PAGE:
Cambridge-based exactEarth, a partner in Communitech’s DATA.BASE program, is taking steps to become a public company.

That’s a great show of strength in a relatively young company that stepped up to be the lead industrial partner in the DATA.BASE initiative, said Glenn Smith, a former DATA.BASE program director.

“When we think about the DATA.BASE, some of the things we were starting to impact was the development of new products, new processes, new intellectual property,” Smith said. “And certainly exactEarth was able to come to market with new products from those engagements.”

DATA.BASE was funded by the Federal Economic Development Agency for Southern Ontario (FedDev) to explore ways of processing, packaging and selling the vast amounts of digital information produced by everyday activities. The program wrapped up this spring.

Established in 2009, exactEarth collects satellite data about ships around the world. It has filed a preliminary prospectus with securities commissions in provinces other than Quebec for an initial public offering. Canaccord Genuity Corp. will lead a syndicate of underwriters to handle the offering.

ExactEarth declined to elaborate on the announcement.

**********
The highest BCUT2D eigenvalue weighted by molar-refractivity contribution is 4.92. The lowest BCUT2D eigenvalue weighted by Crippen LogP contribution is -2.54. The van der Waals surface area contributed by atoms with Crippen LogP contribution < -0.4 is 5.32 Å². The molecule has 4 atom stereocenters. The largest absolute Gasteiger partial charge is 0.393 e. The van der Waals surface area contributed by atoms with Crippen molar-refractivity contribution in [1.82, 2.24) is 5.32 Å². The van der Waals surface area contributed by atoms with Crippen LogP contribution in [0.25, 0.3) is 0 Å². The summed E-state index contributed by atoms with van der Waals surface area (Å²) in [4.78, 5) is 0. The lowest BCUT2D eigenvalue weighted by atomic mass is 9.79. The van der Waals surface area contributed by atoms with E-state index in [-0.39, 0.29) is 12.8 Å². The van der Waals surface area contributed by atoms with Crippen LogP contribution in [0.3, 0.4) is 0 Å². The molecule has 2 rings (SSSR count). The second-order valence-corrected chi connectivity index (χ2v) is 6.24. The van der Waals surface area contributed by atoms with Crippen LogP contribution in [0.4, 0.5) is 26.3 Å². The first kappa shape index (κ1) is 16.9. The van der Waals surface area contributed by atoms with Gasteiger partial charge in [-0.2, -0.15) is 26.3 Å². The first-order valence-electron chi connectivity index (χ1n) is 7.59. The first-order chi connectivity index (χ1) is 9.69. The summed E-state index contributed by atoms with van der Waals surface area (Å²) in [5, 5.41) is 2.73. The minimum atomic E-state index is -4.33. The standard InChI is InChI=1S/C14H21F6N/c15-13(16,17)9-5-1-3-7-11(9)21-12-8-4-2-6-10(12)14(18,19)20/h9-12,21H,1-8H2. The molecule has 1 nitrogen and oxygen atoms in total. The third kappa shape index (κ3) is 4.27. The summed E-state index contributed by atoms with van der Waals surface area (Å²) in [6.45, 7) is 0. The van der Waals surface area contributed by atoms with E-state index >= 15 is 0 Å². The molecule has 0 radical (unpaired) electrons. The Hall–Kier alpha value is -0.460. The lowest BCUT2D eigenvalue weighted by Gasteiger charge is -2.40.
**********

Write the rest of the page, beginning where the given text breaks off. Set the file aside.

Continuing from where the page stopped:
“I think being able to work with Communitech and access the local community, some of the developers and other communities was a very positive thing,” exactEarth President Peter Mabson told Communitech News in April, adding: “I think there is a huge potential for satellite and mobile Internet of Things, because anything that moves, people are going to be interested in, either to track it or get tracking data from it.”

ExactEarth has built a business collecting shipping information from low-orbit satellites and selling it. Ships of 300 gross tonnes or more are required by international convention to link to an automatic identification system (AIS) satellite service.

More than 150 government agencies from nearly 50 countries use information processed by exactEarth. Besides keeping track of the position of ships, agencies apply satellite data to such purposes as investigating illegal fishing and oceanic pollution caused by ships flushing their bilges.

More than 90 per cent of the world’s trade travels by sea, according to the International Maritime Organization.

Owned by COM DEV International Ltd., a local maker of satellite components, and Hisdesat, a Spanish company involved in secure satellite communications, exactEarth was among several industrial and academic partners in the DATA.BASE program at Communitech.

In COM DEV’s annual report for 2014, chief executive officer Michael Pley said exactEarth “came into its own as a thriving business that is meeting the vision we had for it when it was founded in 2009.

“It added three in-orbit satellites to its constellation and expanded its ground stations from six to 13. It has also entered into a public/private partnership with the European Space Agency that designated exactEarth as the satellite AIS [Automatic Identification System] service provider for the European institutional market. And possibly the most significant event in 2014 for exactEarth was the contract signed with the Government of Canada last September worth over $17 million.”